International free trade agreements can significantly limit access to affordable medicines for patients. Our trade work focuses on the European Union’s (EU) international trade agenda, which pushes trading nations to introduce excessive levels of intellectual property protection. This prevents generic competition from occurring and keeps medicine prices unaffordable for longer—a financial challenge, in particular, for people in low- and middle-income countries.
All countries have the legal right to adapt patent standards or use other measures, like compulsory licensing, to mitigate strong intellectual property rules that damage health. The EU and pharmaceutical industry, however, pressure countries not to use these measures. The EU threatens to put countries on trade watch lists while pharmaceutical companies refuse to supply them with needed medicines. Countries are then left with no choice but to comply with excessive intellectual property demands. This keeps medicine prices unaffordable for many people in need.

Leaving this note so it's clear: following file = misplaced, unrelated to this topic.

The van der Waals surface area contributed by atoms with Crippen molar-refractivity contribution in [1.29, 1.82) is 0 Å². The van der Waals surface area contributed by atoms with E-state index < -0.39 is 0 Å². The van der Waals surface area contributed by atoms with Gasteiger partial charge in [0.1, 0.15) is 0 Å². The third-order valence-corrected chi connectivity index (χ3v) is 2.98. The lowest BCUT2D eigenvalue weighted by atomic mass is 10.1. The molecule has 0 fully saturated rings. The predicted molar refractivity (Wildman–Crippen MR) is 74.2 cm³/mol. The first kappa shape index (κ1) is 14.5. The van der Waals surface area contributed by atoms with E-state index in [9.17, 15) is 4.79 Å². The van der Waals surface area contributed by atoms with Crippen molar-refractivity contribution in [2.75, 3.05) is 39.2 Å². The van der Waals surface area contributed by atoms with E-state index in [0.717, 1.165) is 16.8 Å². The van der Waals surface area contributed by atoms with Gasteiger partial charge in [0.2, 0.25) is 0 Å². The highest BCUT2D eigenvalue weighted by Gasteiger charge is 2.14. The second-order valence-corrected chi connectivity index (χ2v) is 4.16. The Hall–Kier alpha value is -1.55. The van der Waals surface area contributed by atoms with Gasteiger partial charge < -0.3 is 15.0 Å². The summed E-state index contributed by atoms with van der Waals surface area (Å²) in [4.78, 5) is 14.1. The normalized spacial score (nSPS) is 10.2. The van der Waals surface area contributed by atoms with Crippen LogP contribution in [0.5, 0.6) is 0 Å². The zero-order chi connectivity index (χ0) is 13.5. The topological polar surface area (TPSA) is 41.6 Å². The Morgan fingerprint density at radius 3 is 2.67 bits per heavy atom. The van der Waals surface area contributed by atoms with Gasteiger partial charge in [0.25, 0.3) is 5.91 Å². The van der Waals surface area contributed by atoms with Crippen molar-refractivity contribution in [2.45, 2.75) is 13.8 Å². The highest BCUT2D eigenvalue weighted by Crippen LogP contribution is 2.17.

Health Action International presses the European Union to consider the effects of its intellectual property demands on health and socio-economic development both at home and in low- and middle-income countries. We also support governments that make use of legal measures to work around excessive intellectual property rights to improve access to affordable medicines.